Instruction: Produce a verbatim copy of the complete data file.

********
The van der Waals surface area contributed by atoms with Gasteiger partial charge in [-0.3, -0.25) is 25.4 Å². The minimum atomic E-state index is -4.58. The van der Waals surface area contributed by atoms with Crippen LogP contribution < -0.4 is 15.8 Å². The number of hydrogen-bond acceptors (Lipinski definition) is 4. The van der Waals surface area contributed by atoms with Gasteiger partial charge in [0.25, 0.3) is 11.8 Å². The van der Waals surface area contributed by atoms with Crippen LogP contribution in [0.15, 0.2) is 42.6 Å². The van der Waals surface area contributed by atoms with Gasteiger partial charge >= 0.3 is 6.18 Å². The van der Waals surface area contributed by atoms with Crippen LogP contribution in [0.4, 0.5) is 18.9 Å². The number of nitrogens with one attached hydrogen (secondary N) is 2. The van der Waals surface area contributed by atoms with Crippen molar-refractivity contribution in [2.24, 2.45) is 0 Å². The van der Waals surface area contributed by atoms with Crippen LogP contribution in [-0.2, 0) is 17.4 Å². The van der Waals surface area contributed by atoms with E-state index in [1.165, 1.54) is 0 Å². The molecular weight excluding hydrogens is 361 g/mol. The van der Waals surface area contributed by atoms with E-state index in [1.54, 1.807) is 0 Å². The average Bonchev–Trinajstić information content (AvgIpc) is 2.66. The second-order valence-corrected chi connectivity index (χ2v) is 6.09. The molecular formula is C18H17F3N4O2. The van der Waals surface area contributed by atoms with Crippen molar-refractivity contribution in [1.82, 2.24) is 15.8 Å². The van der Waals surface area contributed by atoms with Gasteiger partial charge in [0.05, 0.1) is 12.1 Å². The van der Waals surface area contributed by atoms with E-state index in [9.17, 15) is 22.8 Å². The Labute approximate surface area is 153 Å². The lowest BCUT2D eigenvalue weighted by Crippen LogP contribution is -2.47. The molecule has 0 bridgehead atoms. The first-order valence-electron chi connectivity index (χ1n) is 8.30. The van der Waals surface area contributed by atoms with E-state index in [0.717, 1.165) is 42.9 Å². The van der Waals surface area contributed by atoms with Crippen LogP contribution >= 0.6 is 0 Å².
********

The van der Waals surface area contributed by atoms with Gasteiger partial charge in [-0.3, -0.25) is 25.4 Å². The minimum atomic E-state index is -4.58. The van der Waals surface area contributed by atoms with Crippen LogP contribution < -0.4 is 15.8 Å². The number of hydrogen-bond acceptors (Lipinski definition) is 4. The van der Waals surface area contributed by atoms with Gasteiger partial charge in [0.25, 0.3) is 11.8 Å². The van der Waals surface area contributed by atoms with Crippen LogP contribution in [0.15, 0.2) is 42.6 Å². The van der Waals surface area contributed by atoms with Gasteiger partial charge >= 0.3 is 6.18 Å². The van der Waals surface area contributed by atoms with Crippen LogP contribution in [0.4, 0.5) is 18.9 Å². The number of nitrogens with one attached hydrogen (secondary N) is 2. The van der Waals surface area contributed by atoms with Crippen molar-refractivity contribution in [2.24, 2.45) is 0 Å². The van der Waals surface area contributed by atoms with Crippen LogP contribution in [-0.2, 0) is 17.4 Å². The van der Waals surface area contributed by atoms with E-state index in [1.165, 1.54) is 0 Å². The molecular weight excluding hydrogens is 361 g/mol. The van der Waals surface area contributed by atoms with E-state index in [1.54, 1.807) is 0 Å². The average Bonchev–Trinajstić information content (AvgIpc) is 2.66. The second-order valence-corrected chi connectivity index (χ2v) is 6.09. The molecular formula is C18H17F3N4O2. The van der Waals surface area contributed by atoms with Crippen molar-refractivity contribution in [1.82, 2.24) is 15.8 Å². The van der Waals surface area contributed by atoms with Gasteiger partial charge in [0.05, 0.1) is 12.1 Å². The van der Waals surface area contributed by atoms with E-state index in [9.17, 15) is 22.8 Å². The Labute approximate surface area is 153 Å². The lowest BCUT2D eigenvalue weighted by Crippen LogP contribution is -2.47. The molecule has 0 bridgehead atoms. The first-order valence-electron chi connectivity index (χ1n) is 8.30. The van der Waals surface area contributed by atoms with E-state index in [0.717, 1.165) is 42.9 Å². The van der Waals surface area contributed by atoms with Crippen LogP contribution >= 0.6 is 0 Å².